The UK’s Local Government Association (LGA) has called on chewing gum manufacturers to help take a bite out of the costs of cleaning up discarded pieces of gum, or create a biodegradable alternative.
The LGA, which represents over 400 councils from across the UK, says that companies who produce chewing gum – such as Wrigley and Orbit – should help cover the cleaning costs.
Kris Hopkins, the local government minister tabled the idea this week and was backed by the Keep Britain Tidy campaign.
Conservative estimates suggest cleaning up gum trodden in to pavements costs some £56 million per year – the LGA suggested that whilst gum costs as little as 3p per piece to buy, councils and authorities have to pay as much as £1.50 per piece to have it cleaned up.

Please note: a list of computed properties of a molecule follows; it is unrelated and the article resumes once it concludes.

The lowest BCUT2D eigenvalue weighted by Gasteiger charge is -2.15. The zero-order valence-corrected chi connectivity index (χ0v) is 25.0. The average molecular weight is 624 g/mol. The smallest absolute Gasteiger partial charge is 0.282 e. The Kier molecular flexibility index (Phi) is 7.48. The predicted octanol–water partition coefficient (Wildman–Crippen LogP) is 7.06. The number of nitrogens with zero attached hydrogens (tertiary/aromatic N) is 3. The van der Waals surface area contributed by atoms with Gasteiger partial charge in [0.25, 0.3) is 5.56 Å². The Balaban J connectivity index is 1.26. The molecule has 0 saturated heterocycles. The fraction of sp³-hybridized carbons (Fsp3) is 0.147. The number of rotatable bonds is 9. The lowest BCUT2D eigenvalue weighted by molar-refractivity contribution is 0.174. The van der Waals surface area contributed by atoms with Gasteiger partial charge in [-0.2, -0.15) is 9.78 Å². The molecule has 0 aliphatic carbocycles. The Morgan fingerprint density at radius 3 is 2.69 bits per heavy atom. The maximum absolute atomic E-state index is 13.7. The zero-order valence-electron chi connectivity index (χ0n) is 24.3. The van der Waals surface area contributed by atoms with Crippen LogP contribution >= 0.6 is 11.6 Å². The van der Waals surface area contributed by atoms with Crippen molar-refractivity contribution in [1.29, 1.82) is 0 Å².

LGA spokesman and environmental councillor Peter Box said: “Chewing gum is a plague on our pavements. It is a blight which costs councils a fortune to clean up and takes hours of hard work to remove. It’s ugly, it’s unsightly and it’s unacceptable.
“The UK gum industry is a multi-million pound business and we believe in the principle of the ‘polluter’ paying. We are calling for [firms] to show corporate responsibility and to contribute.”
Chewing gum isn’t often thought of as a cleaning ‘hot topic’ – however, as a commercial cleaning company, we see more than our fair share of discarded gum end up in all sorts of places. With that in mind, we’d certainly see the appeal of a biodegradable gum.
Mr Hopkins of the LGA agreed, saying, “We would be keen for manufacturers to take forward making their gum biodegradable.”
A spokesperson for Wrigley, said the company took the issue “very seriously” and were attempting to develop a product “that is easier to remove if disposed of improperly”.
She added: “The only long-term solution to this problem is persuading people to dispose of their chewing gum responsibly, as the large majority already do.”